Aug 22, 2012 rated it really liked it
Recommends it for: Blessèd peacemakers
Recommended to Alan by: The Ohio County Public Library in Wheeling, WV; subject matter and previous work
I've been reading a fair amount of heavy, serious literature lately—authors like Philip Roth, Lawrence Durrell and Alasdair Gray—so I thought I'd go back to something lighter for a change, like this novel... about 9/11/2001 and the ensuing War on Terror.

Or, rather, about 11/9/2001, the fateful day when a small group of fanatical Christian terrorists flew hijacked planes into Baghdad's twin Tigris and Euphrates skyscrapers, shaking the foundations of the sprawling Islamic republic known as the Un
Apr 22, 2012 rated it liked it
This review has been hidden because it contains spoilers. To view it, click here.
Jun 04, 2016 rated it liked it
This book reminded me not so much of The Man in the High Castle but of the TV miniseries based on it. The alternate history posited is glib, a clearly deliberate mirror of our reality rather than a logical extension of some pivotal event going a different way, and at first I thought, "Okay, but what is the point?" And then the point became apparent, as bits of our reality intrude into this alternate world, much to the consternation of the characters, and I got a lot more interested.

What I didn't
Dec 10, 2011 rated it it was amazing
From his amateurish but exuberant Fool on the Hill to his pynchonesque Public Works Trilogy to the high octane Bad Monkey, Matt Ruff is a versatile writer whose experience you can see accreting in the quality of his work.

Mirage is a straightforward novel, but don't let that fool you. It's no less complex, the complexity arising from the many moral issues its characters grapple with. Densely researched, the Arabian analogues to post 9/11 America are clever and brilliantly done. A strange but fam
May 30, 2012 rated it it was amazing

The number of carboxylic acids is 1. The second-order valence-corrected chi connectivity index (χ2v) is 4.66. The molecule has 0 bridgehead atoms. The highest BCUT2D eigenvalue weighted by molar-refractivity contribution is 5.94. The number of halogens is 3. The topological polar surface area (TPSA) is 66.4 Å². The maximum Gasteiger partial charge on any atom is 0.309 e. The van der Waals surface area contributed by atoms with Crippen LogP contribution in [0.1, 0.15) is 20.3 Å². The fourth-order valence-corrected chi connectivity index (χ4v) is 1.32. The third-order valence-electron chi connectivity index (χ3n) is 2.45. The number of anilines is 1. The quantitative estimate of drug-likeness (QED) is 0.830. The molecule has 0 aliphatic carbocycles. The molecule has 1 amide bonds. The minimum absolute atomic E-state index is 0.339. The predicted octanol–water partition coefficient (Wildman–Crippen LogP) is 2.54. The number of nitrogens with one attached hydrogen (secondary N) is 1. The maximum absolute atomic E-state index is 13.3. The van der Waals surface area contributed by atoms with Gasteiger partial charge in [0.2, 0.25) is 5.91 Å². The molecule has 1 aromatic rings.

Look, I don't know who you are, reading this. I don't know where you live or what you like or how much you've done. But I still feel pretty confident saying this: You have never read a book like Matt Ruff's "The Mirage." I could be wrong, but I don't think I am.

You may have read historical fiction, with recognizable names and events from the past, and maybe an exotic foreign culture you've always wondered about. But not twisted 'round, the way it is here.

You may have read alternative reality tal
Dec 03, 2013 rated it really liked it
Shelves: read2013
I remain incredibly torn about this book. On one hand, it's an incredibly complicated novel that forces you to think - it is, at times, uncomfortable but that has to have been the point. 9/11 is, after all, a sensitive subject (as it should be) and it has shaped the way we think, the way we act and the way we react. Seeing parallels between the real world and the mirage was intriguing and, again, at times uncomfortable and thought worthy and the characters, especially Mustafa, were intriguing an ...more
Apr 23, 2012 rated it liked it
Shelves: alt-history, own
This is going to be a little stream-of-consciousness as I completed the book late last night.

Wow. I was kinda nervous about where Ruff was going to go with this book; very touchy territory, particularly in a book where relativism seems to be the primary point. I liked the police procedural element of the plot, and found the UAS equivalents to USA to be clever in most cases, but 'cute' in others. The need to name drop historical figures into the book got a little tiresome for me; I get that evil
Will Hornbeck
Apr 25, 2019 rated it really liked it
Most alt-history novels have a wink for the readers every so often: an important player is vaguely described and then revealed at the end of the chapter to be a historical figure. But this book has so many winks that if it were a person I'd think they were having a seizure. That could be a good or a bad thing depending on what you like.
Beyond that, I don't understand objections to this book that Bin Laden and Saddam are portrayed as evil: as a major character says, evil men are evil men in all u
Joe C.
Jan 01, 2016 rated it did not like it
I got over half way through and realized I was just skimming the pages and not really caring about the characters or even the plot. This book had promise in the preface but went down hill after that.
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I was born in New York City in 1965. I decided I wanted to be a fiction writer when I was five years old and spent my childhood and adolescence learning how to tell stories. At Cornell University I wrote what would become my first published novel, Fool on the Hill, as my senior thesis in Honors English. My professor Alison Lurie helped me find an agent, and within six months of my college graduati ...more